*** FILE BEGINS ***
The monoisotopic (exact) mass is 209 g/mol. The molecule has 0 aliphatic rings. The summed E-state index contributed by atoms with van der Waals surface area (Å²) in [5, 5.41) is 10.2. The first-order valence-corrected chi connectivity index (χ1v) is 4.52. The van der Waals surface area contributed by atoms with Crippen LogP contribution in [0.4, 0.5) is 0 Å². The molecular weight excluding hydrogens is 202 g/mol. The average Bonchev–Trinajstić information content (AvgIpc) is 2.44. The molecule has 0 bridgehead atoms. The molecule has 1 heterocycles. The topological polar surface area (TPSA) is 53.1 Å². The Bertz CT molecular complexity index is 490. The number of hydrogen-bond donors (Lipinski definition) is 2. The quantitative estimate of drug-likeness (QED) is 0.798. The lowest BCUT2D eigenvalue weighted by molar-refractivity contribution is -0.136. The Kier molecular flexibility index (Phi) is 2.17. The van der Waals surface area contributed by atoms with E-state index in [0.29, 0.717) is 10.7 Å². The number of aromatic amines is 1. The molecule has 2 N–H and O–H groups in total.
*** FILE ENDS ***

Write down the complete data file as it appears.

The monoisotopic (exact) mass is 209 g/mol. The molecule has 0 aliphatic rings. The summed E-state index contributed by atoms with van der Waals surface area (Å²) in [5, 5.41) is 10.2. The first-order valence-corrected chi connectivity index (χ1v) is 4.52. The van der Waals surface area contributed by atoms with Crippen LogP contribution in [0.4, 0.5) is 0 Å². The molecular weight excluding hydrogens is 202 g/mol. The average Bonchev–Trinajstić information content (AvgIpc) is 2.44. The molecule has 0 bridgehead atoms. The molecule has 1 heterocycles. The topological polar surface area (TPSA) is 53.1 Å². The Bertz CT molecular complexity index is 490. The number of hydrogen-bond donors (Lipinski definition) is 2. The quantitative estimate of drug-likeness (QED) is 0.798. The lowest BCUT2D eigenvalue weighted by molar-refractivity contribution is -0.136. The Kier molecular flexibility index (Phi) is 2.17. The van der Waals surface area contributed by atoms with E-state index in [0.29, 0.717) is 10.7 Å². The number of aromatic amines is 1. The molecule has 2 N–H and O–H groups in total.